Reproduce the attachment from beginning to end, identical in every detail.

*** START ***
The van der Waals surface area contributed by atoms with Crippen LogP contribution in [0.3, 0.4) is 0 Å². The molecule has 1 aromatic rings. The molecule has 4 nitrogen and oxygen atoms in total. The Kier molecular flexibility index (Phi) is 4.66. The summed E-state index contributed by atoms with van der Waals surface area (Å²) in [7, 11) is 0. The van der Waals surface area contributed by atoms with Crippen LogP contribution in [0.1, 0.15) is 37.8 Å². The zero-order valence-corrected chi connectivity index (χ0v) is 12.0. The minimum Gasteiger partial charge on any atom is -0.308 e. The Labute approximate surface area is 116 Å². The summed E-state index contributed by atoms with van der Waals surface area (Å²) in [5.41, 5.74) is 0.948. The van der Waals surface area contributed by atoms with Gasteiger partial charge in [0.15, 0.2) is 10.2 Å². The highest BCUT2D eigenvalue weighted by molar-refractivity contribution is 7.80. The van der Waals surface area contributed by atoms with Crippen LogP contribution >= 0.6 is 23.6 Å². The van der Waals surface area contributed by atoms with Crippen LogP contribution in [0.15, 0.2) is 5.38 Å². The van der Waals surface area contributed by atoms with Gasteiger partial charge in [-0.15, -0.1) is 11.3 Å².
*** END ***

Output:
The van der Waals surface area contributed by atoms with Crippen LogP contribution in [0.3, 0.4) is 0 Å². The molecule has 1 aromatic rings. The molecule has 4 nitrogen and oxygen atoms in total. The Kier molecular flexibility index (Phi) is 4.66. The summed E-state index contributed by atoms with van der Waals surface area (Å²) in [7, 11) is 0. The van der Waals surface area contributed by atoms with Crippen LogP contribution in [0.1, 0.15) is 37.8 Å². The zero-order valence-corrected chi connectivity index (χ0v) is 12.0. The minimum Gasteiger partial charge on any atom is -0.308 e. The Labute approximate surface area is 116 Å². The summed E-state index contributed by atoms with van der Waals surface area (Å²) in [5.41, 5.74) is 0.948. The van der Waals surface area contributed by atoms with Gasteiger partial charge in [0.15, 0.2) is 10.2 Å². The highest BCUT2D eigenvalue weighted by molar-refractivity contribution is 7.80. The van der Waals surface area contributed by atoms with Crippen LogP contribution >= 0.6 is 23.6 Å². The van der Waals surface area contributed by atoms with Crippen LogP contribution in [0.15, 0.2) is 5.38 Å². The van der Waals surface area contributed by atoms with Gasteiger partial charge in [-0.15, -0.1) is 11.3 Å².